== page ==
I love my job.
How many people can say that and really believe it? I love challenge, and every day at work I am challenged.
I grew up in rural Monroe County where the West Virginia countryside was dotted with farms, livestock, old churches and covered bridges. The 13,000 residents went without many things — chain stores, national restaurant franchises, a single traffic light, or even a hospital. What they did have though, were deeply rooted values of compassion, loyalty, and hard work. All of these things were embedded into me from the very beginning.
As a child, I was often caught staring out the window of my elementary school watching the medical helicopters land at a nearby football field. My teachers would catch my loss of attention and try to rein me in by pulling the blinds down. I was usually able to see the helicopters land before she got them all the way down. It was more captivating to see the firetrucks and ambulances racing up the road than to be trapped inside. I got so good, I could hear the whoosh of the rotor blades before I ever saw the aircraft.
Tragedy struck close to home and left its own imprint. It was my neighbor, a young woman who was my babysitter. I sat in my dad’s truck and watched the chaos and urgency of the firefighters and ambulance personnel trying to help. I think that’s when I knew that I was destined for the medical field, but what?
My road to nursing took a meandering path. I changed my major twice before I finally figured it out. Trying to find direction, I volunteered in the Emergency Department of West Virginia University Hospitals where I was exposed to emergency and pre-hospital care. This led me to other avenues of healthcare. Taking classes on top of my college load, I studied to become an EMT. My breaks from school were spent working with the Union Rescue Squad. The winding country roads and rural isolation of Monroe County made it necessary to use medical helicopters. The nearest hospital was 30-60 minutes by ambulance, and the nearest trauma center was almost two hours away. I was envious of the knowledge, confidence and skill these flight teams provided when we transferred patients into their care. I finally knew what I wanted to do. I wanted to be a flight nurse. I earned my nursing degree from West Virginia University, bringing me one step closer to my ultimate goal.
The thing was, flight nurse jobs were hard to come by. These highly sought after positions had a low turnover rate, and employers wanted nurses with experience in emergency and critical care nursing. If I wanted the job, the job wasn’t going to come to me. I had to go to the job. I took extra courses in advanced trauma, pediatric and pre-hospital medical care; anything that would make my resume more attractive. I later earned my master’s degree in nursing.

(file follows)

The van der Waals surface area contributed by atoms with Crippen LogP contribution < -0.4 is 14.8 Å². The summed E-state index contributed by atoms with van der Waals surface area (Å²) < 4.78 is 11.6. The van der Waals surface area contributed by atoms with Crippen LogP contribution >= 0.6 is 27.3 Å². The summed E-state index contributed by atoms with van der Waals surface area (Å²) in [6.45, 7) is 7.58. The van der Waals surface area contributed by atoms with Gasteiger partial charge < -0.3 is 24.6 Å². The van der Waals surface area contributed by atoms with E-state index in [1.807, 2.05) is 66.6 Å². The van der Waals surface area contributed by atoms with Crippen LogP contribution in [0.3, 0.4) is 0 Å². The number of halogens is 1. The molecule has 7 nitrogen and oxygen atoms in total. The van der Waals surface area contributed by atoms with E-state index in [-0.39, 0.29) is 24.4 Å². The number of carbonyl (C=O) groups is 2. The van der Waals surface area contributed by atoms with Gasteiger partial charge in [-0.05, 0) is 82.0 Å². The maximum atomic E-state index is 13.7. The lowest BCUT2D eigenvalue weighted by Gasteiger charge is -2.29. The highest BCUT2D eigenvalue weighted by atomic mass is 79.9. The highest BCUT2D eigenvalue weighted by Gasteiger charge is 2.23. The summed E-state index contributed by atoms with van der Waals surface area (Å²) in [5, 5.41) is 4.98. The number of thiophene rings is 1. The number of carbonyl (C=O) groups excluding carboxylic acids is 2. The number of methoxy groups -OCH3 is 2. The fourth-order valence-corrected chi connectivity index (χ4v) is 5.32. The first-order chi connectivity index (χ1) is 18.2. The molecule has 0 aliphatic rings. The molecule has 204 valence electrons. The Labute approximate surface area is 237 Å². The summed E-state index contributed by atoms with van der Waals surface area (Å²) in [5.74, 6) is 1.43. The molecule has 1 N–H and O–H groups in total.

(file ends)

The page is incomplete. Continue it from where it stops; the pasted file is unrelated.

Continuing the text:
My nursing career started in the Medical and Surgical Intensive Care Units of WVUH. Missing the adrenaline rush of the pre-hospital setting, I also took on extra work with Monongalia Emergency Medical Services a few days a month as an EMT. I eventually earned an Emergency Pre-Hospital Nurse certification, which allowed me to function as a field paramedic providing ambulance transport and emergency care in patients’ homes, accident scenes and other various locations. Eventually, I realized that the Emergency Department at WVUH would be a better fit in accomplishing my ultimate career goal and transferred. Striving to expand my practice, I continued learning by completing a critical care transport program in Huntington, West Virginia. I finally got my shot. All of my hard work had paid off.
I have been a flight nurse for six years. I am one of the lucky ones who can say I truly love my job. The expanded scope of practice, autonomy and work environment of flight nursing challenges me every day.
Many individuals throughout my nursing career have influenced me and made me into the nurse that I am today. I believe this is true for all nurses. We take pieces of every mentor, educator, preceptor and coworker with us. Some of these pieces inspire us, some teach us, while others guide our sense of morality. But all of the pieces molded together are you, the nurse that you are today. I am extremely grateful to all of the wonderful individuals who have molded me into the nurse that I have become. A small “piece” of them goes with me on every flight.
I love my job.
This story was written by Jared Copeland, MSN, BSN '05, RN, CFRN